Ringing Your Bell -- Taking Credit for your Gaming Prowess
- By: CM Boots-Faubert
- Posted 5th Aug 2011
Gamer Cards, Gamer Score, Achievements, and Trophies
Measuring Prowess in the Modern World of Video Games
Before the Internet changed the face of gaming it was largely a private pursuit in which only the people you played games with had the means -- or the interest -- to evaluate your prowess, skills, and game accomplishments in that arena. Thanks to the Internet and the evolution of online gaming who you are and what you have accomplished actually means something not just to yourself, but to the community at large.
When a gamer joins the waiting room for an online game, it is common for them to take a quick look at the profile of their potential competition, and most do. It gives them an idea of how serious you are as a gamer -- and how serious your gaming skills are -- because they can often see how much of the game you have completed by examining the Trophies or Achievements you have unlocked -- icons that have become how we as modern gamers keep score.
The information in your profile is not just for others to hunt down and view -- many gamers today are justifiably proud of their gaming accomplishments to the point that they make use of the "Gamer Card" services of their chosen platforms, or one of the countless number of third-party Gamer Card services on the web that allow them to generate code for a Gamer Card that is unique or more colorful than what the official services do, though these contain much the same information as the official ones.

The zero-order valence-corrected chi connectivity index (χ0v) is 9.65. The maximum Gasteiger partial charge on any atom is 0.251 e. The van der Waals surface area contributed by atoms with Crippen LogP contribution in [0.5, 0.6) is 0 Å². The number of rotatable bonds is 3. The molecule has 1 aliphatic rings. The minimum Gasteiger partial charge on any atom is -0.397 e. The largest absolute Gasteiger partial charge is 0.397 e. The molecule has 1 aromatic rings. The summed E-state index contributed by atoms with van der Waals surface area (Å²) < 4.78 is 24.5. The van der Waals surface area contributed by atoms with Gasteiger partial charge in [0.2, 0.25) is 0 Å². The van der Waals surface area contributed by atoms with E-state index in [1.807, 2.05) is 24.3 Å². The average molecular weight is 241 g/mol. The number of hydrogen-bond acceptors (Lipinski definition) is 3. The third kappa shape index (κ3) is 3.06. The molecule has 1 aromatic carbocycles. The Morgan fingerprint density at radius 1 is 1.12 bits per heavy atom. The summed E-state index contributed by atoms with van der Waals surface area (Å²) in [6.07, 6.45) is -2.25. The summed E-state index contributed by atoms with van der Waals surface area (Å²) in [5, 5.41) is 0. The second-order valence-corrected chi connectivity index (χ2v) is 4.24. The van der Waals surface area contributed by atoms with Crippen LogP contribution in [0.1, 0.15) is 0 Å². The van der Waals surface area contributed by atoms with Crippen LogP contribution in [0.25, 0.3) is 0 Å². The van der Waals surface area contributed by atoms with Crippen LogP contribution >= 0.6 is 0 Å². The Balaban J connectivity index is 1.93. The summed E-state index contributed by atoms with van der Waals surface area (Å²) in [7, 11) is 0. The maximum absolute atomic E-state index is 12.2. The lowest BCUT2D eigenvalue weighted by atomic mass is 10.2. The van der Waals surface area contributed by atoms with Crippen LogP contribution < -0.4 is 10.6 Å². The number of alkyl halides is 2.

Being a gamer in the world of modern gaming means being a member of one or more game platform communities -- and whether you think it is fair or unfair, the vast majority of the gamers within each of the platform communities tends to judge other members by their gaming accomplishments, which are on public display within those communities as a matter of record.
Specifically your player record -- which for Xbox Live is called the Gamertag, on PSN the ID, and on Steam the Steam Profile -- each of which includes a number of statistical and informational resources, some of which you create yourself, while the rest is generated automatically by the service.
Your records are available both from each platform as part of its interface, and via the world wide web, and all that is required for another gamer to access your profile is for them to know your gamer name (pseudonym) and have access to the service or the web.